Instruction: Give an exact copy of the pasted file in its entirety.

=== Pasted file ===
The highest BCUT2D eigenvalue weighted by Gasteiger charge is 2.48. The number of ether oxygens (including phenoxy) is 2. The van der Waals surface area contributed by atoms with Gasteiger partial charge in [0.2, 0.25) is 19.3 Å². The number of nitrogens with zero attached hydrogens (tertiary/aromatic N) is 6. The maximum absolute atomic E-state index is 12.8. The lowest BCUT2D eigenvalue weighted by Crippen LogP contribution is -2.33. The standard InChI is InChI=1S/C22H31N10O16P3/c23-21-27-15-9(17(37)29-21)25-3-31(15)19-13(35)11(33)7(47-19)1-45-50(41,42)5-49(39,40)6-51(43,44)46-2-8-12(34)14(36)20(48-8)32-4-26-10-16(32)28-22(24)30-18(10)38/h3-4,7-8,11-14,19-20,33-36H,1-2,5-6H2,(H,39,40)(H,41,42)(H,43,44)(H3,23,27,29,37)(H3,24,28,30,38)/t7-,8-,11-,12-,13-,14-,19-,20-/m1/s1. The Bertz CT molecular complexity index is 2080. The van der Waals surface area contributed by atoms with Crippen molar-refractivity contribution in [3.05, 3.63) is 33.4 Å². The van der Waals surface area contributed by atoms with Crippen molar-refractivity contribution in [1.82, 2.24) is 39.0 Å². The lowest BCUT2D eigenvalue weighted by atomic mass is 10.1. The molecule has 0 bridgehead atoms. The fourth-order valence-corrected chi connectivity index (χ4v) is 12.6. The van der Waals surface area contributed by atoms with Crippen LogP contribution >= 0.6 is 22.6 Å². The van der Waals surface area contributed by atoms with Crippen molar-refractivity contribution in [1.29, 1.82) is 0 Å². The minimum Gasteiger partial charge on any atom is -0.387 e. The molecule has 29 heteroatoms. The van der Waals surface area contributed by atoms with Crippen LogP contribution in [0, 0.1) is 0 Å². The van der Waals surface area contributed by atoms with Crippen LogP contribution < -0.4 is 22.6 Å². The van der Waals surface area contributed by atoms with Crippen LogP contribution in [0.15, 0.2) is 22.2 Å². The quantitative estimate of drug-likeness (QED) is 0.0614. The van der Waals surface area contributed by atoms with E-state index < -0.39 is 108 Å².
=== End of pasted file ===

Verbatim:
The highest BCUT2D eigenvalue weighted by Gasteiger charge is 2.48. The number of ether oxygens (including phenoxy) is 2. The van der Waals surface area contributed by atoms with Gasteiger partial charge in [0.2, 0.25) is 19.3 Å². The number of nitrogens with zero attached hydrogens (tertiary/aromatic N) is 6. The maximum absolute atomic E-state index is 12.8. The lowest BCUT2D eigenvalue weighted by Crippen LogP contribution is -2.33. The standard InChI is InChI=1S/C22H31N10O16P3/c23-21-27-15-9(17(37)29-21)25-3-31(15)19-13(35)11(33)7(47-19)1-45-50(41,42)5-49(39,40)6-51(43,44)46-2-8-12(34)14(36)20(48-8)32-4-26-10-16(32)28-22(24)30-18(10)38/h3-4,7-8,11-14,19-20,33-36H,1-2,5-6H2,(H,39,40)(H,41,42)(H,43,44)(H3,23,27,29,37)(H3,24,28,30,38)/t7-,8-,11-,12-,13-,14-,19-,20-/m1/s1. The Bertz CT molecular complexity index is 2080. The van der Waals surface area contributed by atoms with Crippen molar-refractivity contribution in [3.05, 3.63) is 33.4 Å². The van der Waals surface area contributed by atoms with Crippen molar-refractivity contribution in [1.82, 2.24) is 39.0 Å². The lowest BCUT2D eigenvalue weighted by atomic mass is 10.1. The molecule has 0 bridgehead atoms. The fourth-order valence-corrected chi connectivity index (χ4v) is 12.6. The van der Waals surface area contributed by atoms with Crippen LogP contribution >= 0.6 is 22.6 Å². The van der Waals surface area contributed by atoms with Crippen molar-refractivity contribution in [1.29, 1.82) is 0 Å². The minimum Gasteiger partial charge on any atom is -0.387 e. The molecule has 29 heteroatoms. The van der Waals surface area contributed by atoms with Crippen LogP contribution in [0, 0.1) is 0 Å². The van der Waals surface area contributed by atoms with Crippen LogP contribution < -0.4 is 22.6 Å². The van der Waals surface area contributed by atoms with Crippen LogP contribution in [0.15, 0.2) is 22.2 Å². The quantitative estimate of drug-likeness (QED) is 0.0614. The van der Waals surface area contributed by atoms with E-state index < -0.39 is 108 Å².